• Save your asset and close the shader graph.

  • Update your material with the new Shader if you created a new one.

  • Drag and drop the respective textures into the properties in the material. You can also click on the 'Select' button on each texture if you like.

  • Drag and drop the material on your target asset!

Creating a Scrolling texture shader

Of course, Shader graph allows for a near endless range of effects using all the nodes it has access to. One example is a simple scrolling texture and make a water effect.

First, you'll need a water texture, it could be realistic, toon shaded, or any other texture you may want to have scrolling in one direction. Do note that the direction will depend on how the asset has its UVs unwrapped. The default Unity cube can work for the purposes of this tutorial.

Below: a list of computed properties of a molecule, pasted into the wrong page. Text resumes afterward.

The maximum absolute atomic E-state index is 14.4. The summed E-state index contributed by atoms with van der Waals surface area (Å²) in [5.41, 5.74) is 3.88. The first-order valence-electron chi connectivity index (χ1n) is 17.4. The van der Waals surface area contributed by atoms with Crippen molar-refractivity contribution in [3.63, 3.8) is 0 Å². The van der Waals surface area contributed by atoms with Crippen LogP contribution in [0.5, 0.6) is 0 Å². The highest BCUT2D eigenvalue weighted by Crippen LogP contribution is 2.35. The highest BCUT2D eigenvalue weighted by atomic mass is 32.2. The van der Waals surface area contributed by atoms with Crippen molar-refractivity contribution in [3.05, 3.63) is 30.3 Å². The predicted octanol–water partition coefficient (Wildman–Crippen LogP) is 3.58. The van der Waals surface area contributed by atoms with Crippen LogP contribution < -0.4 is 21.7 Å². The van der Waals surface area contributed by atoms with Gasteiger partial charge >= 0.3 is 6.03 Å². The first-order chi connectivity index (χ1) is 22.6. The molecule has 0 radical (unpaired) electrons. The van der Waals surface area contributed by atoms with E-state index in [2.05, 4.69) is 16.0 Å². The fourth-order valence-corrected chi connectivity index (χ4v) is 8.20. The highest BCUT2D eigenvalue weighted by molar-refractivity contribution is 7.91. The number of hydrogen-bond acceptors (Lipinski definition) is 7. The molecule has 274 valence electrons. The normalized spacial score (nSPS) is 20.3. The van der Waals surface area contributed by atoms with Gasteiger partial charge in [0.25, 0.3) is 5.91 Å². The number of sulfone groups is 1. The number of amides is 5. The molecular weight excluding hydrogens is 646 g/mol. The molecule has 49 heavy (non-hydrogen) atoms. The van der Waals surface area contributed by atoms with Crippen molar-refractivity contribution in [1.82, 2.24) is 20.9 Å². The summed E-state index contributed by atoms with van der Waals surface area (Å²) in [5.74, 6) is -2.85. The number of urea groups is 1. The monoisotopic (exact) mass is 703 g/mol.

• Add a default unity cube to your scene by right clicking in the Project window (not the hierarchy) and go to '3D Object / Cube'.

  • Create a unique material for it that we can add our new Shader after we create it.

  • Create a new Shader Graph shader and add the texture properties and Sample texture nodes.

    • Follow the previous shader example or update that shader if you like.

  • Add a 'Float' property to the Blackboard and call it 'Scroll Speed'.

  • Set the Scroll Speed default between 0.5 - 1 by default in the Node Settings panel at the top right.

    • We may want to adjust the speed of the scroll in the material, we could also use this in Reactor for interesting interactive results.

  • Select 'Add Node' and search for the 'Time' and 'Multiply' Nodes.

    • We need to multiply our Scroll Speed number by time to use for our scrolling effect.

    • Don't forget you need to double click on the node to add it.

    • You should have something like the following :

  • Add a 'Tiling and Offset' Node to the graph.